World Bank to lend record $100 billion to developing countries

The World Bank has committed a record $100 billion in financial support to developing countries to help their economies in the global economic crisis, the multilateral lending institution said on Wednesday.

The bank increased lending in July 2008 at the instance of member countries who insisted that the bank increase lending to developing countries in the wake of the worsening world recession and the sharp downturn in global trade.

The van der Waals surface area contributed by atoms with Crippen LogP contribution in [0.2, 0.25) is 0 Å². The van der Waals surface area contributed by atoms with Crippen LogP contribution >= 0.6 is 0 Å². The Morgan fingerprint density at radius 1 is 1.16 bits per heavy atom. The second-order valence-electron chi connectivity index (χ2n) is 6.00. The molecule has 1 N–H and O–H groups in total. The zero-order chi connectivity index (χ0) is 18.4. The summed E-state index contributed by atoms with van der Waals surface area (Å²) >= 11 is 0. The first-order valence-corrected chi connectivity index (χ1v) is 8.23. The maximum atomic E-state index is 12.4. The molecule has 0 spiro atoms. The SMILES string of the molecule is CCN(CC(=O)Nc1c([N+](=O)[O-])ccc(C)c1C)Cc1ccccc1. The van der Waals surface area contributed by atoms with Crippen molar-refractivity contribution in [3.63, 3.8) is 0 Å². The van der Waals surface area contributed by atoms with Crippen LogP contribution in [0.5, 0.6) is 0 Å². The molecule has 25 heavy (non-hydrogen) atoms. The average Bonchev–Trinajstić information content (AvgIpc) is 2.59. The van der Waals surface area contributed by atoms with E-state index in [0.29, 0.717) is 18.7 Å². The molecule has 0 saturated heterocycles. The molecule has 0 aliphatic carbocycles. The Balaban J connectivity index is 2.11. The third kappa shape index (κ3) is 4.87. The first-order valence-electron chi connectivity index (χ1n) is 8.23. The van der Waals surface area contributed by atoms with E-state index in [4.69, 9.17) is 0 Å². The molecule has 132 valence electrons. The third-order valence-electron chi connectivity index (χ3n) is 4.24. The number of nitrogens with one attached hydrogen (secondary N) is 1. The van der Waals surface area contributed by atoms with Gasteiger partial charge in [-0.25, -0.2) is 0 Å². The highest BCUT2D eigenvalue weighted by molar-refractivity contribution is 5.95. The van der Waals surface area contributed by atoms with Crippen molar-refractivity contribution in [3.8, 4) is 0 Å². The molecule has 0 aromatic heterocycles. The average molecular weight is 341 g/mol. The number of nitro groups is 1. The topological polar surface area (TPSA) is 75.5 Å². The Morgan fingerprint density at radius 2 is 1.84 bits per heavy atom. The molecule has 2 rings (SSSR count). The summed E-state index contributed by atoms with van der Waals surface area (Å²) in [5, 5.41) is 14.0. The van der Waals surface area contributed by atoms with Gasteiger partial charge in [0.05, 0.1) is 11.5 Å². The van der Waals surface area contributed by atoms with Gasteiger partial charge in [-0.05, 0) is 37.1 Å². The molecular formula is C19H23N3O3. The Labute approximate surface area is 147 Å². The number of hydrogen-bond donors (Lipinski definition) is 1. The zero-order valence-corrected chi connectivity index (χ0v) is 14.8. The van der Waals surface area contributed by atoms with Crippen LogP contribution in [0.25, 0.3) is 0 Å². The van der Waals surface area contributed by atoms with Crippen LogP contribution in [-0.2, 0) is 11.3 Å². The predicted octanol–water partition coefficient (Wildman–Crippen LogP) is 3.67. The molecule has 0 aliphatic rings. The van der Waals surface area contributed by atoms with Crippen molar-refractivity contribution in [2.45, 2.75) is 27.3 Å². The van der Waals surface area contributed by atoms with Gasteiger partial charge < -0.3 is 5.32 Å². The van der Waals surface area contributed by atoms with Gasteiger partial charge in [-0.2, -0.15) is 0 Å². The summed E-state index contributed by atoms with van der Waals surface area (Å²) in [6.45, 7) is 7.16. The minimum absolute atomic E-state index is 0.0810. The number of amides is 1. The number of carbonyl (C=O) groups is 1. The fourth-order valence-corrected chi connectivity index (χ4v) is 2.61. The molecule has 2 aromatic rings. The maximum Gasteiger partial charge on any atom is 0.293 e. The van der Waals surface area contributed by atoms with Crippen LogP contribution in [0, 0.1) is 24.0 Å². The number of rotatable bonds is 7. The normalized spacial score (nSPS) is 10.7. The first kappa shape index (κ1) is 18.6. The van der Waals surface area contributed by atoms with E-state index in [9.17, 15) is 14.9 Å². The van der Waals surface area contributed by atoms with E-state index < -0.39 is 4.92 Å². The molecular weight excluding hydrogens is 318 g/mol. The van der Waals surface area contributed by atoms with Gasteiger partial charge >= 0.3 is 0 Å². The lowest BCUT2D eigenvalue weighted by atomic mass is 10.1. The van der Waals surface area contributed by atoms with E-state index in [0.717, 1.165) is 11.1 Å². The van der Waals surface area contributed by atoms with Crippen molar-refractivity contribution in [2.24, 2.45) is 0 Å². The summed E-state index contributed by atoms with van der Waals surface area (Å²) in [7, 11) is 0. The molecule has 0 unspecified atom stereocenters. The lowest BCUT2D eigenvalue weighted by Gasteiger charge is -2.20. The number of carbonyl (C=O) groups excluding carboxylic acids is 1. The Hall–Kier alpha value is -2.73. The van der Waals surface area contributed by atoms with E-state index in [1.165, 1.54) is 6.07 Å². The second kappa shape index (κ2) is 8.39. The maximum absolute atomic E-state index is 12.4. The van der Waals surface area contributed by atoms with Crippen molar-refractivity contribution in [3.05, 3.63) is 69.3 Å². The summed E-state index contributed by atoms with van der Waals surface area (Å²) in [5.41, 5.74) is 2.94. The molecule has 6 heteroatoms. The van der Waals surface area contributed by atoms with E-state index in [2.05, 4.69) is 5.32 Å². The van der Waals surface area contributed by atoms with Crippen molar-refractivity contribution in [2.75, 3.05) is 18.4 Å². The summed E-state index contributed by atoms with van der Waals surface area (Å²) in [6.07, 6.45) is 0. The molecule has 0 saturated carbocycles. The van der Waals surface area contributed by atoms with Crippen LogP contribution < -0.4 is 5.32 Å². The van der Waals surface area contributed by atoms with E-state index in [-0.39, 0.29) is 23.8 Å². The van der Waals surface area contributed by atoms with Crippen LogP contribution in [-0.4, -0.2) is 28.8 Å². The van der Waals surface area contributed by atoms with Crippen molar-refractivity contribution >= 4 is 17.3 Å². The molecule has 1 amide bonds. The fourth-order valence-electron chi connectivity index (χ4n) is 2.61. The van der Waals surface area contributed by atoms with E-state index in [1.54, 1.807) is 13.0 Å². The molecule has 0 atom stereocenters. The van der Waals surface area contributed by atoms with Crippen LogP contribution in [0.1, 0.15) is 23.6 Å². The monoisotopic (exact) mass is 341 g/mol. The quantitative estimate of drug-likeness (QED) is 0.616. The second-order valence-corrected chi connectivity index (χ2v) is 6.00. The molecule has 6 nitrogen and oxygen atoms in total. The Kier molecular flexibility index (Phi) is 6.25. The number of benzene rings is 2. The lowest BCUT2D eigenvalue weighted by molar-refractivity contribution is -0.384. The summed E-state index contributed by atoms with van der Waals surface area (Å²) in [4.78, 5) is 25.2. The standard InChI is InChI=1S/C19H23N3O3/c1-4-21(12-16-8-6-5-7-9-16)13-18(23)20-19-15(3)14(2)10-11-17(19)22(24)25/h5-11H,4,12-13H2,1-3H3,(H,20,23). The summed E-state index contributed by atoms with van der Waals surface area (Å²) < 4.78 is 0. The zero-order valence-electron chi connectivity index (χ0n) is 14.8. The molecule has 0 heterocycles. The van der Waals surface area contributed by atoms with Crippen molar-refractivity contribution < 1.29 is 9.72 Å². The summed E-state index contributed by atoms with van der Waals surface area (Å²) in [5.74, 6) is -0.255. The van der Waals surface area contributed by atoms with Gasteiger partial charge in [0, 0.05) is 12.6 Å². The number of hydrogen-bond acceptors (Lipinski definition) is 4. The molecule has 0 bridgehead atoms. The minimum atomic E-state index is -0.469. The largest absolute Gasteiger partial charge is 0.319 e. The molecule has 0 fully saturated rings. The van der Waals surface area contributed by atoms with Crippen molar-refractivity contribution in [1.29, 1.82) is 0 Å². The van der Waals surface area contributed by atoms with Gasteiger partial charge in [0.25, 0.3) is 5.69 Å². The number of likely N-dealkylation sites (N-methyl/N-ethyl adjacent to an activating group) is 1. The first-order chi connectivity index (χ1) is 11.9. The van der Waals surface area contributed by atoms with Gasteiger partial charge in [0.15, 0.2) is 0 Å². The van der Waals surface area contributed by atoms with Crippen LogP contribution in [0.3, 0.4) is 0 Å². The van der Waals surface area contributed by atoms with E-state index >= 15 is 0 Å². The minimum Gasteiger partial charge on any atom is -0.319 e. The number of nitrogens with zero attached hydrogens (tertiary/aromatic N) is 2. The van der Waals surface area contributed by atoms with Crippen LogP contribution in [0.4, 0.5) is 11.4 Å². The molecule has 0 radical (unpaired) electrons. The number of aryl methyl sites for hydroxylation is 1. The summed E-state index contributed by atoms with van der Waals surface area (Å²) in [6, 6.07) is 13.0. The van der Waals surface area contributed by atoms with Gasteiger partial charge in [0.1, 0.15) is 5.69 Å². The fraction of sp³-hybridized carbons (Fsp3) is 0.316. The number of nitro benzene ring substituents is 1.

Since the onset of the crisis in 2008, the bulk of the lending has gone to middle-income countries that struggled to borrow on global financial markets. Typically, lending to the countries had averaged $15 billion a year before the crisis.

Meanwhile, loans and grants through the bank's fund for the world's poorest countries hit by the global financial crisis touched $21.2 billion against around $12 billion a year prior to the crisis.

World Bank director for country services Kyle Peters said such demand was natural for countries facing economic troubles.

Peters told a news agency that a lot of countries want to ensure the expansion of the social safety net in terms of the amount of support and the number of people who wanted to avail the same.